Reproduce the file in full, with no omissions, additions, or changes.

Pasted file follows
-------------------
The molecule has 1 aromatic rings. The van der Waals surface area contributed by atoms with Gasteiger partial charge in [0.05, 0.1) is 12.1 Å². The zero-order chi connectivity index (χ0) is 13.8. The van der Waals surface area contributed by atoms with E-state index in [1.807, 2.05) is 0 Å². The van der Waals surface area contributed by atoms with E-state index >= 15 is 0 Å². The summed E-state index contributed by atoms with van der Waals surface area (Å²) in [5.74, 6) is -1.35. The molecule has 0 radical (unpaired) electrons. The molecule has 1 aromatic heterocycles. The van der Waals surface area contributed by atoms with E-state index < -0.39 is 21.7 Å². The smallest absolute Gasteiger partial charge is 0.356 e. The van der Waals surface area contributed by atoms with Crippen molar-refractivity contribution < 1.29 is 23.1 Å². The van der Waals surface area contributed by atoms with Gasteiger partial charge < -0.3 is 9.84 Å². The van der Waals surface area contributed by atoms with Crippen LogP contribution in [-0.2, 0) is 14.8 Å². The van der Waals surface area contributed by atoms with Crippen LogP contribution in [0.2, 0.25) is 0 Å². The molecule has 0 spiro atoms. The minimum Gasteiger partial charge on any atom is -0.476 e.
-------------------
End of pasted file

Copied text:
The molecule has 1 aromatic rings. The van der Waals surface area contributed by atoms with Gasteiger partial charge in [0.05, 0.1) is 12.1 Å². The zero-order chi connectivity index (χ0) is 13.8. The van der Waals surface area contributed by atoms with E-state index in [1.807, 2.05) is 0 Å². The van der Waals surface area contributed by atoms with E-state index >= 15 is 0 Å². The summed E-state index contributed by atoms with van der Waals surface area (Å²) in [5.74, 6) is -1.35. The molecule has 0 radical (unpaired) electrons. The molecule has 1 aromatic heterocycles. The van der Waals surface area contributed by atoms with E-state index < -0.39 is 21.7 Å². The smallest absolute Gasteiger partial charge is 0.356 e. The van der Waals surface area contributed by atoms with Crippen molar-refractivity contribution < 1.29 is 23.1 Å². The van der Waals surface area contributed by atoms with Gasteiger partial charge < -0.3 is 9.84 Å². The van der Waals surface area contributed by atoms with Crippen LogP contribution in [-0.2, 0) is 14.8 Å². The van der Waals surface area contributed by atoms with Crippen LogP contribution in [0.2, 0.25) is 0 Å². The molecule has 0 spiro atoms. The minimum Gasteiger partial charge on any atom is -0.476 e.